Saturday, September 19, 2015

Sandy Hook 9/19--Sora

Sandy Hook is a great place to bird almost any time of the year, but I need an impetus to get my behind up there (anything north of I-195 seems like a long boring drive to me). NJ Audubon's field trip with Scott and Linda provided enough incentive to get me up there. I drove up the extremely foggy Parkway, arriving early and met Bob Auster at the Road to Nowhere where the predominant species was my one of my faves, Cedar Waxwing.  I was hoping for warblers, but all we could pull out was a lone parula that Bob pointed out.

Dickcissel, Plum Island
We went back down to the Bayberry lot and met the group. The trip started across the street at Plum Island, where we were looking for interesting sparrows. We found none but we did come across a couple of Dickcissels, which was a surprise. Year bird for Bob. County bird for me. When this month started I had given up on seeing the bird this year and now I've had it twice in one week. The first one we saw drab and probably a female. The one I managed to get a documentary shot of is a male. It had enough yellow on its breast that my first impression was meadowlark until I actually looked at the whole bird.

We drove up and down the peninsula, picking up a variety of land birds and a few raptors. Warblers were scarce. Apparently there is a front blocking migration. After lunch we drove up to the "L" lot and made the mile-long "death walk" to the beach on the fisherman's trail. And, despite all my visits to Sandy Hook over the years, Scott brought us to a place I'd never been before by veering a little to the west about 1/3 of the way up the trail. This was the "North Pond" of song & legend which I'd never known how to find. At first not much was on it--a swan and couple of ducks, a kingfisher, and thousands of Tree Swallows roosting in the trees and swirling overhead. We had a great aerial display when a Merlin came a-hunting, cutting out one poor swallow from the flock and continuously dive bombing it, clipping it once or twice, hoping to exhaust the bird. Yet, somehow, it made its escape. Perhaps a young, inexperienced falcon that learned a lesson today.

Black-crowned Night-Heron at North Pond
We were high up on a hill overlooking the pond when Ken Walsh said he'd spotted a bird in the reeds. The group meandered down the hill to the shore of the pond and after much looking and much frustration we managed to finally see Ken's bird, a Sora (a rail species for the uninitiated). It was really hard to find it as slipped behind the phragmites but finally Scott was able to get it in my scope and I got a sweet look at it before I tipped down the eyepiece so the rest of the group could get a view. I probably haven't seen a Sora in a couple of years. It was another bird I'd pretty much conceded for the year.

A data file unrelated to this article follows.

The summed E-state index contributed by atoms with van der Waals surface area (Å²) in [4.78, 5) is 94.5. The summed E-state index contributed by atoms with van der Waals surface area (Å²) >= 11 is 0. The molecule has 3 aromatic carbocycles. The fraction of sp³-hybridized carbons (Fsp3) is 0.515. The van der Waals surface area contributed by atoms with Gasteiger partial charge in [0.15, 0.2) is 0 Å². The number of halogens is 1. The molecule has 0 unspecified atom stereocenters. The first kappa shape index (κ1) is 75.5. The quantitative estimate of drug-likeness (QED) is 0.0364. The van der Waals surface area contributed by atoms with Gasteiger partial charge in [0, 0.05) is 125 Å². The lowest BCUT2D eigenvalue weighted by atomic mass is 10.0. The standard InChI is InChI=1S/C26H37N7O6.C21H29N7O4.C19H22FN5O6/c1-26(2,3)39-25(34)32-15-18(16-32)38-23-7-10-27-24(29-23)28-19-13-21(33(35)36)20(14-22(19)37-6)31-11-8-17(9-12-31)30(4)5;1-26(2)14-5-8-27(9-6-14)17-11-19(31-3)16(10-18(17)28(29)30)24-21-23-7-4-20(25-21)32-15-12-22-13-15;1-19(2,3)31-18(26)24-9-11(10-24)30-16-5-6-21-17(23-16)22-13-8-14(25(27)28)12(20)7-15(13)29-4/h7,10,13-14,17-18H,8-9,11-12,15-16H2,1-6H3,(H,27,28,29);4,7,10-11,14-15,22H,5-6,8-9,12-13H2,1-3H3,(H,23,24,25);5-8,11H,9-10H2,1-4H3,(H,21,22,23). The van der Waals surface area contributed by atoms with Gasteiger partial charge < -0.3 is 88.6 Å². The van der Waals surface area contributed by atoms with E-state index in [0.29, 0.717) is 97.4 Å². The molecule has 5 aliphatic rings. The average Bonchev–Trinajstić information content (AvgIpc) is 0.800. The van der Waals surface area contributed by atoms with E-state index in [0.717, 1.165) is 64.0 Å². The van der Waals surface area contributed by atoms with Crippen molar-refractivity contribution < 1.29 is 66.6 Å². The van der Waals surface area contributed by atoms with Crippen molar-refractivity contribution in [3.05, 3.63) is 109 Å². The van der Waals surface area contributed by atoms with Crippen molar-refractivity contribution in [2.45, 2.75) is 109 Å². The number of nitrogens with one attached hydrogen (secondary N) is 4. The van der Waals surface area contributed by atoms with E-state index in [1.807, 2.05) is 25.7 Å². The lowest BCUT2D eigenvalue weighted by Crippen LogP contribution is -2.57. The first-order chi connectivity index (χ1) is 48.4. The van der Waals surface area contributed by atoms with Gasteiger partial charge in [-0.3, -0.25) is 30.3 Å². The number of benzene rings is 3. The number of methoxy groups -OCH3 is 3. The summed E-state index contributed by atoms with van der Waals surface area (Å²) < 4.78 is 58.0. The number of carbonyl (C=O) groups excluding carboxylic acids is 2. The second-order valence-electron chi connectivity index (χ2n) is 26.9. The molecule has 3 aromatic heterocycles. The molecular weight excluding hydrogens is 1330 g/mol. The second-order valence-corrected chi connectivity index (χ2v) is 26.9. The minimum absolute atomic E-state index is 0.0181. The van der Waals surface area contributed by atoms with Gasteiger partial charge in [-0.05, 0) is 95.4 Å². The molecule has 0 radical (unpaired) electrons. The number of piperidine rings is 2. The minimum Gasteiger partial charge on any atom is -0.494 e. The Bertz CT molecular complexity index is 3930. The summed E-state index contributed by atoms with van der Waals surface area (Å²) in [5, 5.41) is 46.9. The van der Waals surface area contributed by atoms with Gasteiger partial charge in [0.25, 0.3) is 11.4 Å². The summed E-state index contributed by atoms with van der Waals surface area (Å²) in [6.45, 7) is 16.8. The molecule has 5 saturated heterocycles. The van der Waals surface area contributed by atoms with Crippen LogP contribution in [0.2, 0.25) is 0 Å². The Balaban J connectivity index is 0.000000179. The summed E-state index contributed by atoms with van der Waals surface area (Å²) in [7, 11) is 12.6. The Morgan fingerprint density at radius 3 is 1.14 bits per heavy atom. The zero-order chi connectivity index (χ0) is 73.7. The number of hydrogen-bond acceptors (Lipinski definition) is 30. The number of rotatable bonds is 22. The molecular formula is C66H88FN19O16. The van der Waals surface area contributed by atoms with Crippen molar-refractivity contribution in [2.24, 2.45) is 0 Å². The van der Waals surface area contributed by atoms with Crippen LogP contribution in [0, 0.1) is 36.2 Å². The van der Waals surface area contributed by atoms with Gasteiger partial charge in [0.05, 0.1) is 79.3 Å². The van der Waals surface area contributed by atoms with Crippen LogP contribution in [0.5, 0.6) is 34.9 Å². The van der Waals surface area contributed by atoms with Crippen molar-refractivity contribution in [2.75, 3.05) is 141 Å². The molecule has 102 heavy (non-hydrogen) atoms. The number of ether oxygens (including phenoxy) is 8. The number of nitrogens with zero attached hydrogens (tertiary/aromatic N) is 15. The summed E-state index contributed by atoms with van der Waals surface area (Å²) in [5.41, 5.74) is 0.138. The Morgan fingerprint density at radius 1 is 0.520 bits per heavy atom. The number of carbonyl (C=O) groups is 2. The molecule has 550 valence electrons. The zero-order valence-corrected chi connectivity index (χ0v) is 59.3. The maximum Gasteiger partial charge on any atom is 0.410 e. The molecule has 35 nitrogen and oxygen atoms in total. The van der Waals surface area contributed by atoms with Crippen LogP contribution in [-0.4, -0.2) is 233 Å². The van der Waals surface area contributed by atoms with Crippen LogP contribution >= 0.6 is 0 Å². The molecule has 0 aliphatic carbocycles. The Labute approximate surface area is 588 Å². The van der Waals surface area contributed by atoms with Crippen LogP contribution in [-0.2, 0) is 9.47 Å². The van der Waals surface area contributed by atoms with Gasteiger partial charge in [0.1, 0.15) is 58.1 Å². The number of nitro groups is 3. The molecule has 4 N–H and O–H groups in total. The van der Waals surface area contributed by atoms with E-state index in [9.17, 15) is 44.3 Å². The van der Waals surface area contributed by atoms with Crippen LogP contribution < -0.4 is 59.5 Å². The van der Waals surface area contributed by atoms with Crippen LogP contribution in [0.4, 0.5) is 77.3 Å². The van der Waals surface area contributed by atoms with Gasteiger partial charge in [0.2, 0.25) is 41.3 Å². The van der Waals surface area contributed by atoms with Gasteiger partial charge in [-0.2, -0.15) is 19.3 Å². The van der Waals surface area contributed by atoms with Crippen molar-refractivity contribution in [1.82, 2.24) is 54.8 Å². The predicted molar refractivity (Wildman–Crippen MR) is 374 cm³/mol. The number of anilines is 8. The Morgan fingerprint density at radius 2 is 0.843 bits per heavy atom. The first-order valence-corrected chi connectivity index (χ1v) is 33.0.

We then walked out to the beach, know as the "False Hook" despite it being the only hook know that the ocean and wind have eroded the tip of the peninsula. Not much to see how there at first--a few Black-bellied Plovers and lots of gulls.  I'd noticed one immature gull that looked "different," but immature and winter plumaged gulls, brown gulls, as I think of them, are not my forte by any means, so I just let it go. Scott is obviously a much more competent and confident birder than I, and he pointed out the bird I saw as a juvenile Lesser Black-backed Gull, a good bird to find, not really a rarity, but one that is just uncommon enough to be a "find."

The photo shows the size comparison between the juvenile Lesser, on the left, next to a juvenile Herring Gull,
Despite the paucity of warblers, I still managed to list 55 species for the day and learned a thing or two in the bargain.
Mute Swan  1     North Pond
Mallard  2     North Pond
Double-crested Cormorant  8
Great Blue Heron  3
Great Egret  1
Snowy Egret  2
Black-crowned Night-Heron  1     North Pond
Turkey Vulture  1
Osprey  2
Cooper's Hawk  1
Red-tailed Hawk  1
Sora  1     
American Oystercatcher  6
Black-bellied Plover  4
Semipalmated Plover  6
Laughing Gull  50
Ring-billed Gull  2
Herring Gull  50
Lesser Black-backed Gull  1    
Great Black-backed Gull  25
Royal Tern  4
Mourning Dove  5
Belted Kingfisher  3
Downy Woodpecker  1     Heard, Road to Nowhere
Northern Flicker  1     Heard, Road to Nowhere
American Kestrel  1
Merlin  2
Eastern Wood-Pewee  1
Eastern Phoebe  1
White-eyed Vireo  1     Heard, Road to Nowhere
Red-eyed Vireo  4
Tree Swallow  2200
Barn Swallow  1
House Wren  1     Heard, Road to Nowhere
Marsh Wren  3
Carolina Wren  1     Heard, Guardian Park
Ruby-crowned Kinglet  1
American Robin  10
Gray Catbird  15
Brown Thrasher  1
Northern Mockingbird  2
European Starling  1
Cedar Waxwing  20
Common Yellowthroat  5
American Redstart  1
Northern Parula  1
Yellow Warbler  2
Field Sparrow  1
Song Sparrow  2
Eastern Towhee  2
Northern Cardinal  1     Road to Nowhere
Dickcissel  2      Possibly 3. 
Red-winged Blackbird  10
House Finch  3
American Goldfinch  4

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